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Action for damages. Gordon Superior Court. Before Judge Davis. April 27, 1960.
1. It is not error to permit a witness, as an aid to his explanation to the jury of the relative locations of various objects, to make and use a plat or diagram showing such relationships, although the drawing is not itself introduced in evidence, where there is no objection to exhibiting the document to the jury on the ground that it contains material other than that included in the witness' testimony or that it is for some other reason erroneous or prejudicial in that it allows the jury to consider matter as to which no proper evidence has been adduced.
2. Where the family-car doctrine is applicable, it includes a minor son living in the home of a parent who furnishes an automobile for the pleasure and convenience of his family generally. The court properly charged to this effect, and the instruction, in context, was not error for any reason assigned.
3. Loss of ability to labor and earn money may be considered by the jury as a part of the plaintiff's pain and suffering in the award of damages. There was sufficient evidence here to authorize a charge on this issue.
4. Where lost future earnings as such are sought, the loss is pecuniary and must be proved with reasonable certainty. The evidence in this case revealed no permanent disability on the part of the plaintiff and showed that at the time of trial she had returned to work and was presumably working for the same wages as before her injury. The evidence was accordingly insufficient to authorize a recovery for lost future earnings, and it was reversible error for the trial court to so instruct the jury as to allow a recovery for this item of damage.
5. The general grounds of the motion for a new trial are without merit.
The defendant in error sued the plaintiff in error in the Superior Court of Gordon County for personal injuries growing out of an automobile collision between an automobile owned by the plaintiff in error and operated by his son allegedly within the family-purpose doctrine, and an automobile in which she was riding as a passenger. The jury returned a verdict for the plaintiff in the trial court, and the defendant filed a motion for a new trial which was later amended, the overruling of which is assigned as error.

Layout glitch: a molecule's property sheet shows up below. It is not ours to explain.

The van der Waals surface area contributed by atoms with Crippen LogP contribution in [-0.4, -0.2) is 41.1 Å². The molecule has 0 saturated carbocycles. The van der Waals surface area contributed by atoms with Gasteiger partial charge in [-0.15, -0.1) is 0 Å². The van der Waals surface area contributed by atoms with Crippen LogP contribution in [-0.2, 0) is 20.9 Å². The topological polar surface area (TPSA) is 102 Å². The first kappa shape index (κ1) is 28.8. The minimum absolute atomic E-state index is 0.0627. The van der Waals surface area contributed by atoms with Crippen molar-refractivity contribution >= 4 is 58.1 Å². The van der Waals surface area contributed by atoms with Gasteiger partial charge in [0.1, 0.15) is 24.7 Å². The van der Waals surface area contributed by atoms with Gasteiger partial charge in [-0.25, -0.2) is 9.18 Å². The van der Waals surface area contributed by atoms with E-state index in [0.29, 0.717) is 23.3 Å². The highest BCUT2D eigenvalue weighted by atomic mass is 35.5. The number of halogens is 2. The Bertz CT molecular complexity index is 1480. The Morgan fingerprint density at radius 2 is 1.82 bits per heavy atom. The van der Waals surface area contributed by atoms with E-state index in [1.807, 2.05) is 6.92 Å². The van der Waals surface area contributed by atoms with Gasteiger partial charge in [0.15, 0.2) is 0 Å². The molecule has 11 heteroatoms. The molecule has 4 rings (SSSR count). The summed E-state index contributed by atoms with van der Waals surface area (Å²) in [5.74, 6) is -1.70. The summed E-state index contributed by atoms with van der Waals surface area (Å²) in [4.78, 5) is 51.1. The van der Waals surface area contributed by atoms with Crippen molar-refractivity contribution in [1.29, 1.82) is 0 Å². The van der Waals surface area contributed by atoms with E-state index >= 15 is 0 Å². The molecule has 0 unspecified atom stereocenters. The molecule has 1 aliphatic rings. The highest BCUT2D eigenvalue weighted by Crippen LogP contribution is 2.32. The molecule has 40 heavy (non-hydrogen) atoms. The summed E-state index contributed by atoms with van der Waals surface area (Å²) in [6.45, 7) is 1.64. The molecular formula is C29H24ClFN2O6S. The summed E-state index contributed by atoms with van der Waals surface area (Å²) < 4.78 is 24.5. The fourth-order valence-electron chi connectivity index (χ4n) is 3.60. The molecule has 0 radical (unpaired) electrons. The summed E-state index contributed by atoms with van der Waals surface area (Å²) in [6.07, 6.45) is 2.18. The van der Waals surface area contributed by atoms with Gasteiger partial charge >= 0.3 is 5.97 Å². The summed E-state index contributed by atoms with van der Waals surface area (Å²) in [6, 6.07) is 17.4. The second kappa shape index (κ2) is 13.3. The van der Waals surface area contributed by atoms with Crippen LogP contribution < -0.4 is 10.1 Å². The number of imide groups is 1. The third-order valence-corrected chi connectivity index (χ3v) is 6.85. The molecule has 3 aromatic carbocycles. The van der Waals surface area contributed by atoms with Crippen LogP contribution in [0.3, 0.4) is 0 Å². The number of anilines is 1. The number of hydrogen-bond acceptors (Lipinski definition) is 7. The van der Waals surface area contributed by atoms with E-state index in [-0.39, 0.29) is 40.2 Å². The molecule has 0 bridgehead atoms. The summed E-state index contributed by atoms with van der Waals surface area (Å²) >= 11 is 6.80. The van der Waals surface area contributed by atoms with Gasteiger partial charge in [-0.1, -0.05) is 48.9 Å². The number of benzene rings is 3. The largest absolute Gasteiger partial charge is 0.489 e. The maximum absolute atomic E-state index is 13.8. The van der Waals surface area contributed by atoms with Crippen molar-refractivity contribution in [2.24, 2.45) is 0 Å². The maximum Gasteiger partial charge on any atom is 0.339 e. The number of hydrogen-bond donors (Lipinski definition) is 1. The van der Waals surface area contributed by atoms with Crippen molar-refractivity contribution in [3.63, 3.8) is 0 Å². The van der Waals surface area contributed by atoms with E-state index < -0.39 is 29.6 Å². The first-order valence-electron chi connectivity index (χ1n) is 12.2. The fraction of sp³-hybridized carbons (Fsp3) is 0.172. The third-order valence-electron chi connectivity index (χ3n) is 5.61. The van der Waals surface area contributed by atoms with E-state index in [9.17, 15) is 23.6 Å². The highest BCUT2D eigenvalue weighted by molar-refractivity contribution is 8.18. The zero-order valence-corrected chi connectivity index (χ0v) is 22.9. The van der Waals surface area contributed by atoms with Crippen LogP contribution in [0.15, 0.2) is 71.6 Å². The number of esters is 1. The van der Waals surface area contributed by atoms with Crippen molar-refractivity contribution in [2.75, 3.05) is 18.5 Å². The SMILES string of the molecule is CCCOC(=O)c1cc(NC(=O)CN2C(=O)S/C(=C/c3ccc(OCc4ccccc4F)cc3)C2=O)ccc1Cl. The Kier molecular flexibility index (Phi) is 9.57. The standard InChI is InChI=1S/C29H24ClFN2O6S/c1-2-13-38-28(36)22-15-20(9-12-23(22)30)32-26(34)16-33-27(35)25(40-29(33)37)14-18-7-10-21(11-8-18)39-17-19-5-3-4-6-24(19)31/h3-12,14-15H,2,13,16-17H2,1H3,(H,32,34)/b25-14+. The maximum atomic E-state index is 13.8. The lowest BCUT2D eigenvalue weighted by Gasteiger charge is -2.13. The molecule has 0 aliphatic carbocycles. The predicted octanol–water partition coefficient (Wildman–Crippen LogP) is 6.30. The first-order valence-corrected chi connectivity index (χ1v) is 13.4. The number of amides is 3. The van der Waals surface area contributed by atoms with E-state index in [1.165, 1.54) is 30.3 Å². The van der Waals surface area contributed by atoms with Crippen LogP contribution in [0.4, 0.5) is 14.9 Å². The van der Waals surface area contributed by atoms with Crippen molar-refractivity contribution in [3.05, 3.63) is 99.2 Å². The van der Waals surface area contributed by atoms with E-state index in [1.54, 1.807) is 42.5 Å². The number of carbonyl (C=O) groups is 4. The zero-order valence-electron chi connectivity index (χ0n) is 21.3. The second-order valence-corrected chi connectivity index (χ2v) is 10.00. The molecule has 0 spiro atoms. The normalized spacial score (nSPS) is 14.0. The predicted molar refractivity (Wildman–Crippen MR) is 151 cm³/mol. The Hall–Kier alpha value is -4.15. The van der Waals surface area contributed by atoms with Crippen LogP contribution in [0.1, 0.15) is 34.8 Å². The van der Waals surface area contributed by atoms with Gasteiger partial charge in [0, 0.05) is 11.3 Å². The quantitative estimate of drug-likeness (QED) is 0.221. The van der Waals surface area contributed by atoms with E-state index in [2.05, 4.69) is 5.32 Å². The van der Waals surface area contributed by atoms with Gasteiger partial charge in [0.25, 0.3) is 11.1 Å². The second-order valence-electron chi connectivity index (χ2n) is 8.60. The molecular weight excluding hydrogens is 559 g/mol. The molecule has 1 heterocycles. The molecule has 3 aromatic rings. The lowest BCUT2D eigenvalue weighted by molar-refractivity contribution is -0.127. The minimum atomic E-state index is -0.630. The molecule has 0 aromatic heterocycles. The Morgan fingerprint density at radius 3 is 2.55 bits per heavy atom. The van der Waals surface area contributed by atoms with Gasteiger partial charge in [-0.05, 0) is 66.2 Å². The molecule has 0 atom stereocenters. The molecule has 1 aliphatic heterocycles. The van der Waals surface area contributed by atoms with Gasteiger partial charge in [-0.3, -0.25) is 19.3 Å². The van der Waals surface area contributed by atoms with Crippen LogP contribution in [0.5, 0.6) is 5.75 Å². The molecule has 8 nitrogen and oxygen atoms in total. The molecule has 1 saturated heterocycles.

1. Special ground 1 contends that the trial court erred in allowing a witness for the plaintiff to illustrate his testimony by reference to a drawing which he held in his hand, in the presence of the jury, over timely objection, and counsel for the plaintiff in error cites Moon v. State, 68 Ga. 687, and Western & Atlantic R. Co. v. Stafford, 99 Ga. 187 (3) (25 S. E. 656) in support of this contention. Those cases deal either with the admissibility of documents into evidence or their effect after admission, whereas the objection here is based On the jury's having been allowed to see a diagram which was not introduced into evidence. The diagram was used by a single witness, not for any probative value it had in itself, but as a means of "pictorial communication" (see Wigmore, Evidence Vol. 3, p. 186), the witness making use of the diagram only to illustrate his testimony as to the relation of various objects to each other. It was held in Augusta & Summerville R. Co. v. Dorsey, 68 Ga. 228 (5, 6): "A model or drawing may be made by a party to a suit to illustrate any article of machinery involved in the issue on trial, without notice to the opposite party." Although that case, too, involved an assignment of error on admitting the model in evidence, it illustrates the point that such devices have the approval of the courts, and that the plat or drawing derives its authenticity from the testimony of the witness rather than the other way around. There being no objection based on the ground that the drawing had on it any erroneous or prejudicial matter exhibited to the jury which was not authenticated by the testimony which it illustrated, no error is shown.